Seesaw Sports, where Dan Salem and Todd Salem throw down on the NFL, MLB, NBA and more. Two brothers from New York yell, scream and debate sports.
Its been a few weeks since the news originally broke of Northwestern football players being allowed to unionize, but what interests me are the arguments I heard this week coming from the sports media. We all know the system of college football and basketball has issues, many of which the NCAA are attempting to deal with. Yet the following made me take pause.
I heard speculation this week that the NCAA and Northwestern football are actually goading the Northwestern football players into focusing on themselves, on the individual athlete and pay for such athletes. That by making it a selfish fight, they lose all of their power. So yes, let them ‘win’ the fight for basic wages. In the end its the NCAA who is truly winning.
Simply brilliant, true or not. It does seem that the wave is crashing in this direction. The power of a union relies in numbers, strength in numbers. The way real change happens is if the football players at Northwestern band together with all college athletes, not just the ones at private universities and not just the football players. The fight is mainly about football and basketball, since they make the bulk of all money, yet it will ultimately come down to strength in numbers. So it seems the spin of the story, making it about football at Northwestern and other private (read rich) universities, has thrown things in the NCAA’s favor without anyone realizing it.
The other BIG thing going on here is the idea that these players want an actual wage. I don’t think they necessarily do! They want guaranteed scholarships, they want health coverage, and they want to know that if they do get hurt and can’t play sports, their degree is still waiting for them. They want to do endorsements and they don’t want to be exploited for autographs by the universities. Its the NCAA and the universities that has made it about a wage. Fighting for a wage makes them look greedy and deflects away from the real issues. Its classic distraction and frankly, I’m disappointed.
So what’s my point? I want to see the Northwestern football players formally outline a list of changes to college athletics that work to protect the interests of the athlete. Sit down with a big name mediator and address things head on. I don’t think anyone wants to blow up the system to its detriment, and everyone agrees change is required. For the athletes, its not simply about money. They are playing a sport, risking injury, and are getting an education. For the NCAA is mostly about money. Someone should remind them its also about people, students attending college.
I’ve gone back and forth on this issue. Obviously college athletes are getting screwed here with the system that is in place. Something needs to change. A good point that has been made is that just because unionization may cause drastic changes and will bring up questions we don’t currently have the answers to doesn’t mean it’s a bad idea.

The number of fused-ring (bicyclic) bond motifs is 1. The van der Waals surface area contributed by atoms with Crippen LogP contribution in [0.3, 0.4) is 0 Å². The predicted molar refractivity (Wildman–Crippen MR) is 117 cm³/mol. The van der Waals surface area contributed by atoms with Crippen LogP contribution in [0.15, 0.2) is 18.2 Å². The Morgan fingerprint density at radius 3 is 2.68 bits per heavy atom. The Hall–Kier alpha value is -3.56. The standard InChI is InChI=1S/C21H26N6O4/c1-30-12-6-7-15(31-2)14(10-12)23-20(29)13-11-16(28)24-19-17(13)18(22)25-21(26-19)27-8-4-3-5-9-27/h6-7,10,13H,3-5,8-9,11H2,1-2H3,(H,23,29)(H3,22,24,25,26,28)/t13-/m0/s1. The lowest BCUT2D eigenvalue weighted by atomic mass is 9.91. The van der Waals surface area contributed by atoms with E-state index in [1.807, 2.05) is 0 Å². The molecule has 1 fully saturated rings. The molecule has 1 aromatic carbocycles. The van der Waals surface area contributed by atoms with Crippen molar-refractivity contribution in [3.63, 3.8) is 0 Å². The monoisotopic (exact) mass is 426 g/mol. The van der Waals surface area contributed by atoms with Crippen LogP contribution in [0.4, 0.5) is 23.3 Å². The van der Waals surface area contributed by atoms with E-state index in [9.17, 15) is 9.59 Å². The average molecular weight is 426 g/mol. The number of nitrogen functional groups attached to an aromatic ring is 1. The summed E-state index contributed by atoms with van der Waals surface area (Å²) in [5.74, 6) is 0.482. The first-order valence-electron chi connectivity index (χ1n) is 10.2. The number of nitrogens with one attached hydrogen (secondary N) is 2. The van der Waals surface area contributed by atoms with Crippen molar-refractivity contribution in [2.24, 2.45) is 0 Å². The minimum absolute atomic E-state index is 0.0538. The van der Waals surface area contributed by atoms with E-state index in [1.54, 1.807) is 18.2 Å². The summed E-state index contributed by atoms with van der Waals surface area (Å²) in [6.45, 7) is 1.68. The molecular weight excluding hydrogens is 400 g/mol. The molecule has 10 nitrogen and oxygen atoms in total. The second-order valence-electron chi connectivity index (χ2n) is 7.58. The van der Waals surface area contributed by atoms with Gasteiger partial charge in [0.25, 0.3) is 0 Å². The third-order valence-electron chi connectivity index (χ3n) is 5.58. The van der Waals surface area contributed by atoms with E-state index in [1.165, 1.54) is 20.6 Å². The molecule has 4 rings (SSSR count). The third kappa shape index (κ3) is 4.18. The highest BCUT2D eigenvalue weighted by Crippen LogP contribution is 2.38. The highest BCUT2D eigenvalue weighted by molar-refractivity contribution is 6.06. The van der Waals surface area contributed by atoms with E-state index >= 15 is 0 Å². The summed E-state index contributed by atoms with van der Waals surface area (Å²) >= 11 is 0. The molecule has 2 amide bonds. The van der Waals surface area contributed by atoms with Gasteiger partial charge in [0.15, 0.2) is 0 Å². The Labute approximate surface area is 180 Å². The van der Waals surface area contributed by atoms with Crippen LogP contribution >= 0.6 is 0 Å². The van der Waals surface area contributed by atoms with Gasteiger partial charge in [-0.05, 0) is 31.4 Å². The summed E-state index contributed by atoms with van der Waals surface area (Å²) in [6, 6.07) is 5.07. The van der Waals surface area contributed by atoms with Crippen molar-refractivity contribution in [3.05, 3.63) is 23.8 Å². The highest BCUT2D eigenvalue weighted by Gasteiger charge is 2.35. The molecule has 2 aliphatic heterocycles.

Detractors of the idea, along with making it about player salaries, as you mentioned, will mention some basic question like, “well can a player be fired now that he’s an employee?” And since we don’t have a good response yet, they immediately throw out the idea entirely. This is going to be a long and arduous process to fix NCAA sports. There will be hundreds such questions that we won’t know the answers to until they are answered.
With that said, I have some questions that you probably don’t have an answer to!
Unionization seems like a great idea if it will give athletes the things you outlined: guaranteed scholarships, health care during play and (more importantly) after graduation, etc. But I get hung up on the idea of this being centered around football and basketball. There are way more student athletes around the country who play something other than football and basketball. However, in the vast majority of cases, those other athletes’ sports don’t make any money for the university. In fact, they often lose money, and the program is supported by the profits of the athletic department…from football and basketball.
I guess my question is, what are we aiming for here? If it’s fair treatment for student athletes, you can’t then offer across-the-board changes to sports that are inherently not even. Why should a field hockey player get anything when she brings in nothing as far as financial profits are concerned? But on the other hand, doesn’t she also fit the mold of an athlete who participates in sport functions 40+ hours a week and is thus an employee of the school as the court ruling determined?
[Part two – A way ahead for the NCAA]
Pingback: A way ahead for the NCAA & college sports | BuzzChomp